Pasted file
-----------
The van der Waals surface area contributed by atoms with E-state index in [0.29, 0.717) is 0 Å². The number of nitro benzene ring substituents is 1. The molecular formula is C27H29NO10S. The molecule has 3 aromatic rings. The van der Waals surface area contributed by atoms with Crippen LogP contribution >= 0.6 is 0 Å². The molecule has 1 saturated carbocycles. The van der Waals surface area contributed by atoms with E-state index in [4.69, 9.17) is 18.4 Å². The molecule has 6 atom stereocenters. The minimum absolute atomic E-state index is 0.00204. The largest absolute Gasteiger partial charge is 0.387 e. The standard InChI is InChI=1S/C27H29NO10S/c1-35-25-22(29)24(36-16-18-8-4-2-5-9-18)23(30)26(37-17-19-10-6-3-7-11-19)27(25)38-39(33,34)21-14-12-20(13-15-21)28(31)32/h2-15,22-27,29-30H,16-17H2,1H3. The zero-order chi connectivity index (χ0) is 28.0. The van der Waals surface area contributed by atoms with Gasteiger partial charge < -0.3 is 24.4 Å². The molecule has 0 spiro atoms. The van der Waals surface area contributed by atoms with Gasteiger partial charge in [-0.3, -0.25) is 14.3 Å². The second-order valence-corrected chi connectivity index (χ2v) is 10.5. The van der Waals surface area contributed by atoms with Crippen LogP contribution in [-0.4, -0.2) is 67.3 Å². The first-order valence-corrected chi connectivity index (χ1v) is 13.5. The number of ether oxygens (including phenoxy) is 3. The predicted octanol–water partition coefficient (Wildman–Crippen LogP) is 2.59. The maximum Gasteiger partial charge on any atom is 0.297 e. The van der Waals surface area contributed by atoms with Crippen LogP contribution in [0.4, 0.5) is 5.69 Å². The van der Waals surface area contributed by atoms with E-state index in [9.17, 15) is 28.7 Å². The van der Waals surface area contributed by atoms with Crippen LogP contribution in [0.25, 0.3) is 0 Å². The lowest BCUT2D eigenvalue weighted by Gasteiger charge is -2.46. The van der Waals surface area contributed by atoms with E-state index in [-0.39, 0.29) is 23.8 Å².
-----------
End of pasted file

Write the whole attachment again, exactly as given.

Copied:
The van der Waals surface area contributed by atoms with E-state index in [0.29, 0.717) is 0 Å². The number of nitro benzene ring substituents is 1. The molecular formula is C27H29NO10S. The molecule has 3 aromatic rings. The van der Waals surface area contributed by atoms with Crippen LogP contribution >= 0.6 is 0 Å². The molecule has 1 saturated carbocycles. The van der Waals surface area contributed by atoms with E-state index in [4.69, 9.17) is 18.4 Å². The molecule has 6 atom stereocenters. The minimum absolute atomic E-state index is 0.00204. The largest absolute Gasteiger partial charge is 0.387 e. The standard InChI is InChI=1S/C27H29NO10S/c1-35-25-22(29)24(36-16-18-8-4-2-5-9-18)23(30)26(37-17-19-10-6-3-7-11-19)27(25)38-39(33,34)21-14-12-20(13-15-21)28(31)32/h2-15,22-27,29-30H,16-17H2,1H3. The zero-order chi connectivity index (χ0) is 28.0. The van der Waals surface area contributed by atoms with Gasteiger partial charge < -0.3 is 24.4 Å². The molecule has 0 spiro atoms. The van der Waals surface area contributed by atoms with Gasteiger partial charge in [-0.3, -0.25) is 14.3 Å². The second-order valence-corrected chi connectivity index (χ2v) is 10.5. The van der Waals surface area contributed by atoms with Crippen LogP contribution in [-0.4, -0.2) is 67.3 Å². The first-order valence-corrected chi connectivity index (χ1v) is 13.5. The number of ether oxygens (including phenoxy) is 3. The predicted octanol–water partition coefficient (Wildman–Crippen LogP) is 2.59. The maximum Gasteiger partial charge on any atom is 0.297 e. The van der Waals surface area contributed by atoms with Crippen LogP contribution in [0.4, 0.5) is 5.69 Å². The van der Waals surface area contributed by atoms with E-state index in [9.17, 15) is 28.7 Å². The van der Waals surface area contributed by atoms with Crippen LogP contribution in [0.25, 0.3) is 0 Å². The lowest BCUT2D eigenvalue weighted by Gasteiger charge is -2.46. The van der Waals surface area contributed by atoms with E-state index in [-0.39, 0.29) is 23.8 Å².